It was after my freshman year in college at Maine Maritime Academy when I went on a Navy summer deployment to fulfill my NROTC commitment and scholarship. This deployment was a two week excursion on a 42' sailboat that a Lieutenant (LT) and six Cadets sailed from Newport, Rhode Island to Castine, Maine. I had sailed before with my family and had taken sailing for a Physical Education class in my first semester. I knew how to sail, but I had never experienced anything like what I did off the coast of Plymouth Rock, Massachusetts.
When my son was younger, he would follow my feedback to the "T"...most of the time. As my son has grown older, he has begun to make his own decisions. I found it really interesting as we bouldered at the Pinnacles, just north of Big Bear Lake, CA, he began to really determine his own paths, even when I would tell him, "I think this way is easier," or "This way is faster." He had begun to find his own way.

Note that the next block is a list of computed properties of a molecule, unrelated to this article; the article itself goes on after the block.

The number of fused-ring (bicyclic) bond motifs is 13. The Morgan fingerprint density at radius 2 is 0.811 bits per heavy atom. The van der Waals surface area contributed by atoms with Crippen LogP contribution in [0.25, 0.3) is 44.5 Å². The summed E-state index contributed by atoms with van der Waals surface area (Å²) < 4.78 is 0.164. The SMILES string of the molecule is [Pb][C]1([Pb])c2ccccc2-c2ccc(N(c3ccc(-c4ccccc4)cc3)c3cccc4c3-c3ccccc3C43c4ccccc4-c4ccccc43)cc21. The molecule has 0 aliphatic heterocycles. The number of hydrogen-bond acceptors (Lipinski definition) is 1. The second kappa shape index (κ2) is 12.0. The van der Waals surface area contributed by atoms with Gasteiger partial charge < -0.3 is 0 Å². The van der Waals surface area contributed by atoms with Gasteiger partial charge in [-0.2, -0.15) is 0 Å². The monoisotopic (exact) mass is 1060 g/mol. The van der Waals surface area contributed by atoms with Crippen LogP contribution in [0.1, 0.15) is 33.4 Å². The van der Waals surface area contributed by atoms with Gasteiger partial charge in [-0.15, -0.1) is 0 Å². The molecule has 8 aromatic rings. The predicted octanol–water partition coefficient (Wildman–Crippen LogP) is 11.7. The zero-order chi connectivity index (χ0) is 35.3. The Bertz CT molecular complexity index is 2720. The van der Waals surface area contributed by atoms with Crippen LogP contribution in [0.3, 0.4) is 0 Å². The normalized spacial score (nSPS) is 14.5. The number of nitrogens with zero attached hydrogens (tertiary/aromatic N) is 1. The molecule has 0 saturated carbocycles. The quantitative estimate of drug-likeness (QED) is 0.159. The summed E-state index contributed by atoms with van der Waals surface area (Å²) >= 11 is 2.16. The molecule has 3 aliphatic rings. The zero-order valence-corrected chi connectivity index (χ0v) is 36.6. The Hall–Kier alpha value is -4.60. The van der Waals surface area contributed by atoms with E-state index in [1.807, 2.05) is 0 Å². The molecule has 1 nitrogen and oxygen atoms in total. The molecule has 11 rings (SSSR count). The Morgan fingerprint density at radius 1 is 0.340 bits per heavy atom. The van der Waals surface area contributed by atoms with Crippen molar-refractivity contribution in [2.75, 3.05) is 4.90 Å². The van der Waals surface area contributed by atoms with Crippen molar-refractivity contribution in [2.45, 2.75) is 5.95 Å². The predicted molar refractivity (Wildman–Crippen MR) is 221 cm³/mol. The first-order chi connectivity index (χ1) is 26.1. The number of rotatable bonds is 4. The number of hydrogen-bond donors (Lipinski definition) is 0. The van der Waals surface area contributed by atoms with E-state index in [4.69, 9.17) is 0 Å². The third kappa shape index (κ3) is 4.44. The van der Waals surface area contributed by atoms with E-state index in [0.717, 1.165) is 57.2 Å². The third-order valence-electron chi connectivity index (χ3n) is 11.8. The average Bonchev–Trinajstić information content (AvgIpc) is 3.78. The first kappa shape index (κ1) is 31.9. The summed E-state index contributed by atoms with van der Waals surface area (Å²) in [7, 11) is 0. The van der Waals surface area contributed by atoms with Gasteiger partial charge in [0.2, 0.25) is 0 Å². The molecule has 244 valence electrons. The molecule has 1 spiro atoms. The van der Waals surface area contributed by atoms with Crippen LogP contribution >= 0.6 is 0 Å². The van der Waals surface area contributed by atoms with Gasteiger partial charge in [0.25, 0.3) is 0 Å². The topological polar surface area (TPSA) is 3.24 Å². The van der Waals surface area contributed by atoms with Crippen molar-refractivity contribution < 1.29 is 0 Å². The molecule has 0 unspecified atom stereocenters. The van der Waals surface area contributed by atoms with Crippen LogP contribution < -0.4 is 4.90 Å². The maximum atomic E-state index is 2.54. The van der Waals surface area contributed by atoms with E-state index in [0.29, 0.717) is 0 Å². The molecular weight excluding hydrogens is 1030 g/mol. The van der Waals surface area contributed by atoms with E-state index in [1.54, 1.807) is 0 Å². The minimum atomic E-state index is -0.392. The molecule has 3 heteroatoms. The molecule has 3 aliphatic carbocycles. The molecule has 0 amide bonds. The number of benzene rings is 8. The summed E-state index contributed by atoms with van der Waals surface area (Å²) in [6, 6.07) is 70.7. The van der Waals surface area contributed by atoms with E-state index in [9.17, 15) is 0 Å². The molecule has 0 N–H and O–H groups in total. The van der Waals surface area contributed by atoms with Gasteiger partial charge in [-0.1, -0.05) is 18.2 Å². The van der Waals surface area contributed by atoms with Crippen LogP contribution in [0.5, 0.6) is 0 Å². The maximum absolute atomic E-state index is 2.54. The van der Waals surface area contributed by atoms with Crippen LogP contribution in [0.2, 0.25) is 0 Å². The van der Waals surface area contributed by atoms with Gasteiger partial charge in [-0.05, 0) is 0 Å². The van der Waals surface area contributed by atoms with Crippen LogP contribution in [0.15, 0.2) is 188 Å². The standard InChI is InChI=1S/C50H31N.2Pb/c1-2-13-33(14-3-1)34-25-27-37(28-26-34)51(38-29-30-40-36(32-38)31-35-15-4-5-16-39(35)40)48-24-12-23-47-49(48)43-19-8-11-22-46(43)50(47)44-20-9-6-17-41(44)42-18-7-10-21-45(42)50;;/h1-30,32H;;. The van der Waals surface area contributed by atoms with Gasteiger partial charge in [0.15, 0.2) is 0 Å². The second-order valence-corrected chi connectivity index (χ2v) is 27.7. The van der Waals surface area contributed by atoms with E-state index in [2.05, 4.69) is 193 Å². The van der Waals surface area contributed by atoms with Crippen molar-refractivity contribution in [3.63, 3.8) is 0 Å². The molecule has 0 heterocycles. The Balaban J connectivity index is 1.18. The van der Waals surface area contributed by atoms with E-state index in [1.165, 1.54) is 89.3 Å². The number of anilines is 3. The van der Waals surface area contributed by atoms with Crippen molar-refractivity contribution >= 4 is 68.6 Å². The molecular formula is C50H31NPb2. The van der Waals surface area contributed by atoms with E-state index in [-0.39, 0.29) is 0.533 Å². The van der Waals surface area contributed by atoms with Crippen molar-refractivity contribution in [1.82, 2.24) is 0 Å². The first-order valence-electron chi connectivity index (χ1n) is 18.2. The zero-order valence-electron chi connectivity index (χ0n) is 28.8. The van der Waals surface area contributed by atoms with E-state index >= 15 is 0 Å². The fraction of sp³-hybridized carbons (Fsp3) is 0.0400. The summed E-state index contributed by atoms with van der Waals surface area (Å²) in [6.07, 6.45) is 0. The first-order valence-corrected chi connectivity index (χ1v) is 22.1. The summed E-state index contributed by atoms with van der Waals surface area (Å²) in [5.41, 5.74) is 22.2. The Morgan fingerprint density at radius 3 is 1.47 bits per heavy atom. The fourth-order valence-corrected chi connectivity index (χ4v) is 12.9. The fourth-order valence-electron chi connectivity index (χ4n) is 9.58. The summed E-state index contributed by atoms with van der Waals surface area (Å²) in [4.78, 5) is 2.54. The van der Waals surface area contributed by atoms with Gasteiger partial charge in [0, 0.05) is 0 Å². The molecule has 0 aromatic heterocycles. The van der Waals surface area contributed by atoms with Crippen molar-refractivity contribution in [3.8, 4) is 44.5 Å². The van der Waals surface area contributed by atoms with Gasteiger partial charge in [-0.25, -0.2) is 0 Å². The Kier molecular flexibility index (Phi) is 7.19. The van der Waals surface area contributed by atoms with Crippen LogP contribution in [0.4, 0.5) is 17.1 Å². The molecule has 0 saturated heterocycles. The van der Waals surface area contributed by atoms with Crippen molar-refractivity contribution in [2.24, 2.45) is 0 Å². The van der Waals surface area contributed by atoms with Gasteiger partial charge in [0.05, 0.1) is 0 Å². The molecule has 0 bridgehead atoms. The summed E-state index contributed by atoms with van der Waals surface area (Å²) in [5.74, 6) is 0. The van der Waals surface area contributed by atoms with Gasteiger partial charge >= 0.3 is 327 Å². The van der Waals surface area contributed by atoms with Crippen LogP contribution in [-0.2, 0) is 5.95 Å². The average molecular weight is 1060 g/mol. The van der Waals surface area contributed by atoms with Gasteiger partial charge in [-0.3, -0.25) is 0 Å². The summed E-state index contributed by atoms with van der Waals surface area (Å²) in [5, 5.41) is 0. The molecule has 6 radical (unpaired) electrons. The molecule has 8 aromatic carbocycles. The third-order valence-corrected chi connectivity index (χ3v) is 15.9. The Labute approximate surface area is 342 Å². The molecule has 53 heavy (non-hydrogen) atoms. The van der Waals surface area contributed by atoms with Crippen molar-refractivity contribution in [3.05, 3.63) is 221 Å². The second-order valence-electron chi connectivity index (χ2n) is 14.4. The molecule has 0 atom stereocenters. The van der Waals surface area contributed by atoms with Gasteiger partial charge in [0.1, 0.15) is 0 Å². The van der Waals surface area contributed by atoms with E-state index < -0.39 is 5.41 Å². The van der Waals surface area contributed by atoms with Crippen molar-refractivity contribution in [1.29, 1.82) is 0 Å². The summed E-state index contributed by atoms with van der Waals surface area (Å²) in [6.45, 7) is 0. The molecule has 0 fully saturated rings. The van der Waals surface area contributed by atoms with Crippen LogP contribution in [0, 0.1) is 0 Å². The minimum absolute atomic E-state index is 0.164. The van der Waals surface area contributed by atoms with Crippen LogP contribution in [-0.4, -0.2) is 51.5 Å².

There was once a junior supply officer in the USMC who was on a field operation in the humid and hot North Carolina spring air. It was a stormy night and as the officer woke from a few hours of sleep, he knew that the supplies that he was supposed to get out didn't make it due to the inclement weather. He had tried his best but had come up short. Now he had to face his commanding officer and the logistics officer to communicate that the job didn't get done.
This week has really been a challenging one for me as a leader of people at work, of my kids and my wife at home, of fellow youth leaders at church, of my extended family and my close friends. After a long season of battling many different illnesses, a long-time close friend, mentor and advisor died: my father-in-law. He was the most determined and optimistic person I have ever known and I am going to miss him immensely.